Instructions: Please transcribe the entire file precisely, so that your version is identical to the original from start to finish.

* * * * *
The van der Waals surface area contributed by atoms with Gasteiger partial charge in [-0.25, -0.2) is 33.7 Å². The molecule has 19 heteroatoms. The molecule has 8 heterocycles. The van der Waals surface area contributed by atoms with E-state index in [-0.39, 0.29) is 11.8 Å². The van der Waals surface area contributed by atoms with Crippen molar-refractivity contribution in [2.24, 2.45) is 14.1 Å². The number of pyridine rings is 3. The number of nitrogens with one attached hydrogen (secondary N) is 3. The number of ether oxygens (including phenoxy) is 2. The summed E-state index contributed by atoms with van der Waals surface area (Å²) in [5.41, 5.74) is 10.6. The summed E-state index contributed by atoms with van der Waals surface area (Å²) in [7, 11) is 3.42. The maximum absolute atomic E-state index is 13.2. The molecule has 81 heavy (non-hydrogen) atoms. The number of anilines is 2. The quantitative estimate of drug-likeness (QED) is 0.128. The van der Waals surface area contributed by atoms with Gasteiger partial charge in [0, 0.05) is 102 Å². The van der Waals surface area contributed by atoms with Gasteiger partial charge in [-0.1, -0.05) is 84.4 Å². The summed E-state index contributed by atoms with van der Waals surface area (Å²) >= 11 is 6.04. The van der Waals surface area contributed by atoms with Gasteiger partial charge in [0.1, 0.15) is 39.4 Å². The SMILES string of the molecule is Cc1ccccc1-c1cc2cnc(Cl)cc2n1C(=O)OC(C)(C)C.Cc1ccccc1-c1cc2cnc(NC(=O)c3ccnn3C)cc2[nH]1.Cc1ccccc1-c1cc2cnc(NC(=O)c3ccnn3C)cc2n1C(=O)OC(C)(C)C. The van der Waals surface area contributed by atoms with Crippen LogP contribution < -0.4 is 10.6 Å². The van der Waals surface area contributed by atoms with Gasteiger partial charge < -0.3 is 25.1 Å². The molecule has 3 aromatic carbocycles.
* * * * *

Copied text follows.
The van der Waals surface area contributed by atoms with Gasteiger partial charge in [-0.25, -0.2) is 33.7 Å². The molecule has 19 heteroatoms. The molecule has 8 heterocycles. The van der Waals surface area contributed by atoms with E-state index in [-0.39, 0.29) is 11.8 Å². The van der Waals surface area contributed by atoms with Crippen molar-refractivity contribution in [2.24, 2.45) is 14.1 Å². The number of pyridine rings is 3. The number of nitrogens with one attached hydrogen (secondary N) is 3. The number of ether oxygens (including phenoxy) is 2. The summed E-state index contributed by atoms with van der Waals surface area (Å²) in [5.41, 5.74) is 10.6. The summed E-state index contributed by atoms with van der Waals surface area (Å²) in [7, 11) is 3.42. The maximum absolute atomic E-state index is 13.2. The molecule has 81 heavy (non-hydrogen) atoms. The number of anilines is 2. The quantitative estimate of drug-likeness (QED) is 0.128. The van der Waals surface area contributed by atoms with Gasteiger partial charge in [0, 0.05) is 102 Å². The van der Waals surface area contributed by atoms with Gasteiger partial charge in [-0.1, -0.05) is 84.4 Å². The summed E-state index contributed by atoms with van der Waals surface area (Å²) >= 11 is 6.04. The van der Waals surface area contributed by atoms with Gasteiger partial charge in [0.1, 0.15) is 39.4 Å². The SMILES string of the molecule is Cc1ccccc1-c1cc2cnc(Cl)cc2n1C(=O)OC(C)(C)C.Cc1ccccc1-c1cc2cnc(NC(=O)c3ccnn3C)cc2[nH]1.Cc1ccccc1-c1cc2cnc(NC(=O)c3ccnn3C)cc2n1C(=O)OC(C)(C)C. The van der Waals surface area contributed by atoms with Crippen LogP contribution < -0.4 is 10.6 Å². The van der Waals surface area contributed by atoms with Gasteiger partial charge < -0.3 is 25.1 Å². The molecule has 3 aromatic carbocycles.